Cage without a key
RECEIVING ITS Cannes premiere a full 12 months before A Prophet, this skull-judderingly well acted, incongruously good-looking Argentinean film now plays like a distaff response to Jacques Audiard’s adored prison drama. Pablo Trapero’s film also deals with the horrors associated with induction into the penal system. It has similarly equivocal points to make about the effects of incarceration. Unlike the French film, it doesn’t quite turn into a thriller, but the action is never less than gripping.
Lion’s Den begins with Julia (Martina Gusman) waking up groggily to discover herself covered in blood. It transpires that her boyfriend is lying dead in a nearby room beside another seriously injured man. Julia is arrested for the murder and, during questioning, we learn that she is several months pregnant.
The film then resolves itself into three strands: Julia’s efforts to get by in the prison; her attempts to prove her innocence; and her struggle to retain custody of the child.
Though occasionally a little too fresh looking, Gusman gives an astonishing performance. As the story progresses, she gradually, subtly allows her features to form into ever more painful contortions of desperation. Prime among the pressures is her own apparent confusion about what happened on the night of the killing. She knows the other man – her boyfriend’s lover – has lied to the police, but she’s not entirely certain of her own innocence.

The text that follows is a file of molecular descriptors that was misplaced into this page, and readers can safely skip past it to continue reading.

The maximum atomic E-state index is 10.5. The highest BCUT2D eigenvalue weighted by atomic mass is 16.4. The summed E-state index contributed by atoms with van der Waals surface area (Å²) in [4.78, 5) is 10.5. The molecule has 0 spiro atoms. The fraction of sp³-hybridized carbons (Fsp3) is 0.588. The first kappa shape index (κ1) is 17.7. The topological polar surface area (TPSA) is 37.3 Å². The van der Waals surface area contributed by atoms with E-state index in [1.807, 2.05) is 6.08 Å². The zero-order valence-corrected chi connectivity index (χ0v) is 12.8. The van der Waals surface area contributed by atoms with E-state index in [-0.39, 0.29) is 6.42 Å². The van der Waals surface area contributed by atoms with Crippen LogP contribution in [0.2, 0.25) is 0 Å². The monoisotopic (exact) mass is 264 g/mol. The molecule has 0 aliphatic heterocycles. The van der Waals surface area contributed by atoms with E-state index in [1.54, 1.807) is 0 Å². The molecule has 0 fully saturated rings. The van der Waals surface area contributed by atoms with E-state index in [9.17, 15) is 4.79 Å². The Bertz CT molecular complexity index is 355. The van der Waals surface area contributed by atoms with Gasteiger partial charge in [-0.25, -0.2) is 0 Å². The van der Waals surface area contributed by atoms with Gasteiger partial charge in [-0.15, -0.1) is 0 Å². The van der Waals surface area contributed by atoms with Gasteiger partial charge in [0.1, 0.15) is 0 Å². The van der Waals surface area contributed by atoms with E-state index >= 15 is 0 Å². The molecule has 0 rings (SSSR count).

Trapero strikes just the right balance of flair and restraint in his approach to representing the prison. Shooting in a smoky brown, making use of just one bravura marathon take, he gets across both the awfulness and the unexpected joys of a jail in which children ride tricycles around squabbling drug addicts.
Like A Prophet, Lion’s Den ultimately comes to some troubling conclusions. In a similar way to the hero of the Audiard piece, Julia is debased and humiliated by her experiences, but eventually is transformed into a stronger, more accomplished human being. There’s no moral in this story.